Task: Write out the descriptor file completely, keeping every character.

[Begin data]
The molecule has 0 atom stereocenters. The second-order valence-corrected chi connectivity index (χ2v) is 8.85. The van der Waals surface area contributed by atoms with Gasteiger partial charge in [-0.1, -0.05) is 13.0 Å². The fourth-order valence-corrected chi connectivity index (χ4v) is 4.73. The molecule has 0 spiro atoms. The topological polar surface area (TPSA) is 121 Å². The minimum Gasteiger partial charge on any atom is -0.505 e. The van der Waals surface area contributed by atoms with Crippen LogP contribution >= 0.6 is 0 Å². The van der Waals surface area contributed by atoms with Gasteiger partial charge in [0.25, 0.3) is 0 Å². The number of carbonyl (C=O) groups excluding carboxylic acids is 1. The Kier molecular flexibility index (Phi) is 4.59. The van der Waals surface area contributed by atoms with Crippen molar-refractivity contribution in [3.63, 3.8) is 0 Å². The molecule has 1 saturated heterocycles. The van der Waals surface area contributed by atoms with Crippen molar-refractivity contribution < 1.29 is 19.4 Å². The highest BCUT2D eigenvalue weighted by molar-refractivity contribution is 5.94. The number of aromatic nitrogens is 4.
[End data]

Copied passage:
The molecule has 0 atom stereocenters. The second-order valence-corrected chi connectivity index (χ2v) is 8.85. The van der Waals surface area contributed by atoms with Gasteiger partial charge in [-0.1, -0.05) is 13.0 Å². The fourth-order valence-corrected chi connectivity index (χ4v) is 4.73. The molecule has 0 spiro atoms. The topological polar surface area (TPSA) is 121 Å². The minimum Gasteiger partial charge on any atom is -0.505 e. The van der Waals surface area contributed by atoms with Crippen LogP contribution >= 0.6 is 0 Å². The van der Waals surface area contributed by atoms with Gasteiger partial charge in [0.25, 0.3) is 0 Å². The number of carbonyl (C=O) groups excluding carboxylic acids is 1. The Kier molecular flexibility index (Phi) is 4.59. The van der Waals surface area contributed by atoms with Crippen molar-refractivity contribution in [3.63, 3.8) is 0 Å². The molecule has 1 saturated heterocycles. The van der Waals surface area contributed by atoms with Crippen molar-refractivity contribution < 1.29 is 19.4 Å². The highest BCUT2D eigenvalue weighted by molar-refractivity contribution is 5.94. The number of aromatic nitrogens is 4.